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Juveniles in Adult Court

Under Iowa law, some young people under 18 years of age can be tried as adults. Iowa law provides for two ways of moving a child to adult court. First, if the juvenile is over 14 years of age, and there are no reasonable prospects to rehabilitate the child in juvenile court, then the juvenile judge can "waive" a child from juvenile court to adult court. 

Second, if the child is sixteen or over and commits a "forcible felony", then the child is automatically waived to adult court. After the child is waived into adult court, the child is no longer under the jurisdiction of the juvenile court. The child is then subjected to the same criminal procedures and penalties as adults.

A ‘forcible felony ’ includes any felony charge of child endangerment, assault, murder, sexual abuse, kidnapping, robbery, arson in the first degree, or burglary in the first degree.

Attorneys for Juvenile Defense in Serious Cases

In the most serious cases, the prosecutor will consider prosecuting the case in adult court instead of juvenile court. That filing decision is often made in the first 21 days after the arrest. In these cases, it is important to have a criminal defense attorney representing the child.

Call the attorneys at McCarthy & Hamrock, P.C. by calling (515) 279-9700 to discuss the case. Let us put our experience to work for you for any serious felony case involving a juvenile who was under the age of 18 years old when the crime allegedly occurred.

Discretionary Waiver of a Juvenile to Adult Court in Iowa

The juvenile court has the discretion to hold a waiver hearing, in certain types of cases, to transfer a juvenile to adult court upon motion of prosecution or child. Iowa Code § 232.45.

If the child is at least 14 years old and accused of a public offense, either the child or the county attorney can file a motion for discretionary waiver. In those cases, the juvenile court must hold a hearing to determine whether to waive jurisdiction. 

Before the hearing, the juvenile probation officer or another designated person will file an investigative report on the child that is submitted to the court. 

The statute specifies serious factors that must be considered by the court in making a determination about whether the waiver is appropriate. 

After the discretionary waiver hearing, the court can only waive jurisdiction if: 

Statutory Exclusion under Iowa Code Sec. 232.8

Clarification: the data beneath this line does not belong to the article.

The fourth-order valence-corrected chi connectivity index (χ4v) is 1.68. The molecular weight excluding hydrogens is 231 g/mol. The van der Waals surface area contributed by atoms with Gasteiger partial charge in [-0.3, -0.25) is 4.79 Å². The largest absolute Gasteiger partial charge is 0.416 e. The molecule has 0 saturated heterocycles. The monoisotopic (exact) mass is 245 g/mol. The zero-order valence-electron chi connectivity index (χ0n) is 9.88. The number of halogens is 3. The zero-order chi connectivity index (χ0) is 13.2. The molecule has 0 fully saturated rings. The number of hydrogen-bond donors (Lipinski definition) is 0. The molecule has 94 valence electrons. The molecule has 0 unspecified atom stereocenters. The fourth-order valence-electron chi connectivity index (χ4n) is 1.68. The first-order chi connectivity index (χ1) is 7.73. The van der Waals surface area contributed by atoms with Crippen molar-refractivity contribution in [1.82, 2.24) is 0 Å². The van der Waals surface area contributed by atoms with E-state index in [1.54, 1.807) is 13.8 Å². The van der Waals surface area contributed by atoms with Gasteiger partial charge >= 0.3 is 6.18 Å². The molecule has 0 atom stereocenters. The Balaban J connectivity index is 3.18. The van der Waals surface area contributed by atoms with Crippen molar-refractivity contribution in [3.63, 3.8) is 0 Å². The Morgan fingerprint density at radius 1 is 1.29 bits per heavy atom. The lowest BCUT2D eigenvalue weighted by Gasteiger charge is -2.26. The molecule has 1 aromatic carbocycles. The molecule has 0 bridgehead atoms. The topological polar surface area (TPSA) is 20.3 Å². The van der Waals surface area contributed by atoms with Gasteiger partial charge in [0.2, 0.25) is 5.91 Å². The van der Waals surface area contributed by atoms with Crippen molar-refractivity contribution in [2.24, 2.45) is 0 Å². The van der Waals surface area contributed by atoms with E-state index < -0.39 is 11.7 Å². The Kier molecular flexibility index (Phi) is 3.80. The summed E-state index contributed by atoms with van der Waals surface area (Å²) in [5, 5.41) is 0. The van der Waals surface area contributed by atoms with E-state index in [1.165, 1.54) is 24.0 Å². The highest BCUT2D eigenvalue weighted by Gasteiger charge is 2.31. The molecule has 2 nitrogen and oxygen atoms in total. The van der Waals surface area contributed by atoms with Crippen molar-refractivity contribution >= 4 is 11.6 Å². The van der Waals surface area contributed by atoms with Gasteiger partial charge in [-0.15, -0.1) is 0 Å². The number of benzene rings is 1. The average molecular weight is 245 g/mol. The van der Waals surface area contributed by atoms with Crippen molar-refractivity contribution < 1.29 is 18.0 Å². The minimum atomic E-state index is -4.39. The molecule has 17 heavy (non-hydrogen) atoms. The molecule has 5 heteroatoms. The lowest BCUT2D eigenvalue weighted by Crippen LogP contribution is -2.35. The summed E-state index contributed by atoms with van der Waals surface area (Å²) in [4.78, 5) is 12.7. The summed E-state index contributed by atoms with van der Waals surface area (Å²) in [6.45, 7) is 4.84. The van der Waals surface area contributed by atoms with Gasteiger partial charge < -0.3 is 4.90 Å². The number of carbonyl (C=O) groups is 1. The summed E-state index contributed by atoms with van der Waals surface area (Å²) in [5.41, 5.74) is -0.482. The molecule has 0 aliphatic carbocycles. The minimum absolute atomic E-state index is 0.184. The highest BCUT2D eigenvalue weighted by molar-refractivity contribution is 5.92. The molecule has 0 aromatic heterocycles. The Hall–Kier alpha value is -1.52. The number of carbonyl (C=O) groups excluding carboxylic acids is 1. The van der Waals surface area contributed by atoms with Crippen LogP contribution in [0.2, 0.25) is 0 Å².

Iowa Code Section 232.8 designates certain offenses committed by a child who is 16 years old or older as being excluded from juvenile court jurisdiction. The offenses automatically prosecuted in adult court include: 

Reverse Waiver under Iowa Code Sec. 232.8

A child accused of an offense excluded from juvenile jurisdiction may nevertheless be transferred to juvenile court "upon motion and for good cause."

Once in Adult Court - Always in Adult Court 

Under Iowa Code Sec. 232.45A, once a child 16 or older has been waived to and convicted of a felony or aggravated misdemeanor in district court, provided the child was prosecuted and convicted as an adult (and not as a youthful offender), proceedings against the child for any subsequent felonies or aggravated misdemeanors must be commenced in district court. If such a case is mistakenly begun in juvenile court, it must be immediately transferred to district court.

This rule in Iowa is often called the "once an adult - always an adult" rule.

Additional Resources

Trying Juveniles as an Adult in Iowa - Visit the website of the OJJDP to learn more about the Juvenile Justice and Delinquency Prevention (JJDP) Act. The Act established the OJJDP to support local and state efforts to prevent juvenile delinquency and improve the juvenile justice system, policies, and practices. As a component of the Office of Justice Programs and the U.S. Department of Justice, the OJJDP sponsors research, training initiatives; develops priorities, and sets policies to guide federal juvenile justice issues. The website also provides information about how juveniles are tried as adults in every state including Iowa.

This article was last updated on Monday, July 17, 2017.

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